Church leaders face a big struggle when it comes to revitalization of their congregations. 90% of churches are either in decline or stagnant, which means only 10% of churches are growing. Many churches (and, if we’re being honest, church leaders too) want simple solutions to make the process of turning around a decline quick and painless. But the reality is that revitalizing a church will take time. It may be helpful to think about the process of revitalization as the process of “eating an elephant”.
When I was in ROTC, I remember an instructor asking our class of cadets (who had noticeably become frustrated by our perceived lack of progress) a seemingly absurd question: How do you eat an elephant?
“One bite at a time”
The average elephant weighs between 3 and 4 tons (according to a brief Google search and rough math). The average American consumes about 145 lbs of meat per year (according to the Wall Street Journal). That means that if you ONLY eat elephant meat, it’ll take you, on average, 41 YEARS before you’re done eating one elephant.
It’s easy to get discouraged with those numbers. So here are a few thoughts that should help you out:
- Many hands make light work – The process of revitalizing a church depends largely on the focus of the congregation. If the pastor is the only one eating the elephant, it will take a much longer time than if even one third of the body is determined to do the work.
- It’s one bite, not one elephant – It’s easy to get overwhelmed when you see how big the needed changes are. Often times, I’ll get so overwhelmed, it’s easier to do nothing. There are so many things to do, I don’t know where to start. So I don’t. It’s important to remember that it’s one step at a time, and not one elephant at a time. No matter how small the bite may be, it’s still helpful.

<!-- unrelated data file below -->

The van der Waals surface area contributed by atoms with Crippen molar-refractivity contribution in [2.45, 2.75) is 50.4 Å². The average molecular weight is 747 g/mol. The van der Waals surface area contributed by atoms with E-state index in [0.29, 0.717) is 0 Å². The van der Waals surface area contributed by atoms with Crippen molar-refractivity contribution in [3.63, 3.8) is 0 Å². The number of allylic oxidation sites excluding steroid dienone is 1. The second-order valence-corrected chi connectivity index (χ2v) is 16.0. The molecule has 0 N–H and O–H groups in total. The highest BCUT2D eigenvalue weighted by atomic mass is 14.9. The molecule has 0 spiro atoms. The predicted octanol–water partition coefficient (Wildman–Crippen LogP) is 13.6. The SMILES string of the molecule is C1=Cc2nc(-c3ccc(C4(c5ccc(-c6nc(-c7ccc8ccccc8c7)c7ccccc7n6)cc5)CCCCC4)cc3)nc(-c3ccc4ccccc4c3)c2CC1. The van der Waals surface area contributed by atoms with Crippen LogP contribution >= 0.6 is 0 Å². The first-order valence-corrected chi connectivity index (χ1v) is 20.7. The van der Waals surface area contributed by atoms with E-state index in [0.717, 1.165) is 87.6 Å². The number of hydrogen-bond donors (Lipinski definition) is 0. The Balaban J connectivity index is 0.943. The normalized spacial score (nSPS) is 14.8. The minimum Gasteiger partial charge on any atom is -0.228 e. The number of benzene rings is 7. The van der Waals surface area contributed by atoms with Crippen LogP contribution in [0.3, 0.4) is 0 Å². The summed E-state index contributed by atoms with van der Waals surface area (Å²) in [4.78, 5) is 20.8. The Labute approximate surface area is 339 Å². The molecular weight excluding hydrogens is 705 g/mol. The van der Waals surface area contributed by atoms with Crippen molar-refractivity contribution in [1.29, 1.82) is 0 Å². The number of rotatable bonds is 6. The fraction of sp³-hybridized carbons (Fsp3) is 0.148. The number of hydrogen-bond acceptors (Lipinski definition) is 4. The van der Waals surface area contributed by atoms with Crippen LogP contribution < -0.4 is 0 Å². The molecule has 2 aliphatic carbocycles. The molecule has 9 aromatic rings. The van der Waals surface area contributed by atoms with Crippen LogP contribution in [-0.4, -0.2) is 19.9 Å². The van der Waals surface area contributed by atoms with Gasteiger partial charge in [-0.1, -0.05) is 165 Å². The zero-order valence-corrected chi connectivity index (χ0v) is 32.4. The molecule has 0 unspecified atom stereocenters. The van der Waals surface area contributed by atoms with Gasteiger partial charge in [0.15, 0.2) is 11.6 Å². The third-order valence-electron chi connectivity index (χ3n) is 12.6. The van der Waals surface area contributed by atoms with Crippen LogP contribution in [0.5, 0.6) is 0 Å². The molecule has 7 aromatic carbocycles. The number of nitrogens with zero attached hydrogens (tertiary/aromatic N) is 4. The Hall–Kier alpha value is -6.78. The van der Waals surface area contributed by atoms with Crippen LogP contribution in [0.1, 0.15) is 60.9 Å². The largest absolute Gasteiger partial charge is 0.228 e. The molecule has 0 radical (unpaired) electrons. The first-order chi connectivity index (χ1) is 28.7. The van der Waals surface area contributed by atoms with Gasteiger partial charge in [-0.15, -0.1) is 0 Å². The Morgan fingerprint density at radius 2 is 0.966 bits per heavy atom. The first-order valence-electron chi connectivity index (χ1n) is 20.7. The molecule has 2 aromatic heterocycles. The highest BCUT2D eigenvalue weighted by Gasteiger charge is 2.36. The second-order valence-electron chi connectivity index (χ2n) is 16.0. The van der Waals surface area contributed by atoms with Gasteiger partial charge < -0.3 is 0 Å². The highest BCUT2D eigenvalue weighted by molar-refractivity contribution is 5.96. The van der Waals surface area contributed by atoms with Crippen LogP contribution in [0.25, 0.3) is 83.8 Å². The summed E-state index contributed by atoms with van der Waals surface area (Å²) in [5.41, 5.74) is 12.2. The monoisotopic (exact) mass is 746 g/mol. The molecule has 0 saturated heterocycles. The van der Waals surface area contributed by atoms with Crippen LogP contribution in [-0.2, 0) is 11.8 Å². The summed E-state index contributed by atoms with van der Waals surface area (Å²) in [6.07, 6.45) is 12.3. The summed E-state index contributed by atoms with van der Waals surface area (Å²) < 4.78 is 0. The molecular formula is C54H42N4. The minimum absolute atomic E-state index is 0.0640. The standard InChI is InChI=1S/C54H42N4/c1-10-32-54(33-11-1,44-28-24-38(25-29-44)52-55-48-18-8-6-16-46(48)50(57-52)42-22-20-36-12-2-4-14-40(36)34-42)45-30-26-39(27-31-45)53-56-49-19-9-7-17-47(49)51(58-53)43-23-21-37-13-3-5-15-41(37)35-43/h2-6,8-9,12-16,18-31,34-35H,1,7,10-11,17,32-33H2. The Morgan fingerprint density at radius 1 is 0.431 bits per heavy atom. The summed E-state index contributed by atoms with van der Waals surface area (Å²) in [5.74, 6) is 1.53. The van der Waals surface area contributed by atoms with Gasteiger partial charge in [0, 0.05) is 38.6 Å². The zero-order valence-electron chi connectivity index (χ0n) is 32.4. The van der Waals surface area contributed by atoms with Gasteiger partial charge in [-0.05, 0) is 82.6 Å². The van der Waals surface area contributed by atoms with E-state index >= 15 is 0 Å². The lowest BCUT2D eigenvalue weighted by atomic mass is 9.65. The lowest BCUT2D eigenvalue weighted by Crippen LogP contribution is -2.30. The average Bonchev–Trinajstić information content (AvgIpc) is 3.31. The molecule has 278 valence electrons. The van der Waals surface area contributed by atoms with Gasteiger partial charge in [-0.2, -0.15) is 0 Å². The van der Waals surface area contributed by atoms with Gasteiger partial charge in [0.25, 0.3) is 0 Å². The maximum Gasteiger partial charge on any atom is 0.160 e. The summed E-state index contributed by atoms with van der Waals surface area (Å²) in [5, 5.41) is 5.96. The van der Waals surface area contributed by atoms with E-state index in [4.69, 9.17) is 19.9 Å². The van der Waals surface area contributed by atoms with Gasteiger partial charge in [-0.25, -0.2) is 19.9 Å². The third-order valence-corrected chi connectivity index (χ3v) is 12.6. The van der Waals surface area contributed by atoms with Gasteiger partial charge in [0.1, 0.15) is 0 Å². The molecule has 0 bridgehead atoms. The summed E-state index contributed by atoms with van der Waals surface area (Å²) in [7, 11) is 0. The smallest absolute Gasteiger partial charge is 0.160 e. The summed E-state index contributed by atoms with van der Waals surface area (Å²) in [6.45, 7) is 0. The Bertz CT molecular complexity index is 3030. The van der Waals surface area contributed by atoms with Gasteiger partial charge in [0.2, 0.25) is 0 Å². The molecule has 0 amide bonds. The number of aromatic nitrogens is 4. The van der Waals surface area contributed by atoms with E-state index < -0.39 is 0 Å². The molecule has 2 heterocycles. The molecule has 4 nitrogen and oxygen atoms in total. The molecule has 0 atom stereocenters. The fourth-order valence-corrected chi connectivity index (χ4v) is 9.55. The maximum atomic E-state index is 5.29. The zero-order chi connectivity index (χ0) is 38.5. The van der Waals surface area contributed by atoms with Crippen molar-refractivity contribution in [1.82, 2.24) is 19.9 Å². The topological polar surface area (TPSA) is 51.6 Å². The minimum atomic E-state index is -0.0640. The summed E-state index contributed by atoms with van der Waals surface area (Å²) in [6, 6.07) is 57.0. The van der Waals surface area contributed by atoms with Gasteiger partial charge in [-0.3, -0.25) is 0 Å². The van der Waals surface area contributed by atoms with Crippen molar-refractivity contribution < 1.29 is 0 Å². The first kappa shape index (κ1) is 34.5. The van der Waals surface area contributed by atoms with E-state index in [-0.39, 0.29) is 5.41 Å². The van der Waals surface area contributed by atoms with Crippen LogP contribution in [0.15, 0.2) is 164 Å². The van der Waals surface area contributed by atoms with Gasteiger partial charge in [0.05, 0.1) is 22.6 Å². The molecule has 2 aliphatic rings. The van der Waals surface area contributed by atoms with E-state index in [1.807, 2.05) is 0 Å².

- Trust the snowball effect – As you begin to complete some tasks, and see some fruit from changes and transitions, you’ll be building momentum. Momentum creates new energy, a renewed vigor for the work ahead, and often times that momentum can help you plow through the tasks in front of you faster than you thought. The ‘snowball effect’ may not be consistent or sustainable, but it will happen. Trust that as you keep pushing forward, eventually you’ll get some traction.
Revitalizing and renewing churches is tough work. It require fortitude, vision, and courage. It requires grace, wisdom, and stubbornness. It requires so much because it is changing the culture of an established congregation.
Keep eating, church leaders.